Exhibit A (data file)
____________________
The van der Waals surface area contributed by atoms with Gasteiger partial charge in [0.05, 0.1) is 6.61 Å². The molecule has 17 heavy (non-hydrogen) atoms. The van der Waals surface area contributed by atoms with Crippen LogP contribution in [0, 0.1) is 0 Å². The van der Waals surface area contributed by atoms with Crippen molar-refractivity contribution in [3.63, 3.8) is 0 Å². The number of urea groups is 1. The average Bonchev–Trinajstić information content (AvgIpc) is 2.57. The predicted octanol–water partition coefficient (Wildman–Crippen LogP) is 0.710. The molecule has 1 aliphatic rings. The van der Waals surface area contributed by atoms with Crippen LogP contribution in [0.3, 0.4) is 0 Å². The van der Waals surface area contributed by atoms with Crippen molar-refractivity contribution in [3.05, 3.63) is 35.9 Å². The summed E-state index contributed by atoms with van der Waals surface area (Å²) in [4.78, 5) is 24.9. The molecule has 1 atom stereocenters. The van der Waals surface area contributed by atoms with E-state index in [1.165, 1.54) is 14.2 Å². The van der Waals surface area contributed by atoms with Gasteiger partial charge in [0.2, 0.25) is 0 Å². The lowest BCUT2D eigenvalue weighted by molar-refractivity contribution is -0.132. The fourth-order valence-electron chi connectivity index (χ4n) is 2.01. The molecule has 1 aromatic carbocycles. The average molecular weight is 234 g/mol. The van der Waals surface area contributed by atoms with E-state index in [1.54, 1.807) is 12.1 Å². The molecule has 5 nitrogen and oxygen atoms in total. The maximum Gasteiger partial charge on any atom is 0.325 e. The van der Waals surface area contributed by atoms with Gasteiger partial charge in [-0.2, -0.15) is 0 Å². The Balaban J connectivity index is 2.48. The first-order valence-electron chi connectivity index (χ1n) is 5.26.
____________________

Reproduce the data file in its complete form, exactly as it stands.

The van der Waals surface area contributed by atoms with Gasteiger partial charge in [0.05, 0.1) is 6.61 Å². The molecule has 17 heavy (non-hydrogen) atoms. The van der Waals surface area contributed by atoms with Crippen LogP contribution in [0, 0.1) is 0 Å². The van der Waals surface area contributed by atoms with Crippen molar-refractivity contribution in [3.63, 3.8) is 0 Å². The number of urea groups is 1. The average Bonchev–Trinajstić information content (AvgIpc) is 2.57. The predicted octanol–water partition coefficient (Wildman–Crippen LogP) is 0.710. The molecule has 1 aliphatic rings. The van der Waals surface area contributed by atoms with Crippen LogP contribution in [0.3, 0.4) is 0 Å². The van der Waals surface area contributed by atoms with Crippen molar-refractivity contribution in [3.05, 3.63) is 35.9 Å². The summed E-state index contributed by atoms with van der Waals surface area (Å²) in [4.78, 5) is 24.9. The molecule has 1 atom stereocenters. The van der Waals surface area contributed by atoms with E-state index in [1.165, 1.54) is 14.2 Å². The van der Waals surface area contributed by atoms with Gasteiger partial charge in [0.2, 0.25) is 0 Å². The lowest BCUT2D eigenvalue weighted by molar-refractivity contribution is -0.132. The fourth-order valence-electron chi connectivity index (χ4n) is 2.01. The molecule has 1 aromatic carbocycles. The average molecular weight is 234 g/mol. The van der Waals surface area contributed by atoms with E-state index in [1.54, 1.807) is 12.1 Å². The molecule has 5 nitrogen and oxygen atoms in total. The maximum Gasteiger partial charge on any atom is 0.325 e. The van der Waals surface area contributed by atoms with Gasteiger partial charge in [-0.2, -0.15) is 0 Å². The Balaban J connectivity index is 2.48. The first-order valence-electron chi connectivity index (χ1n) is 5.26.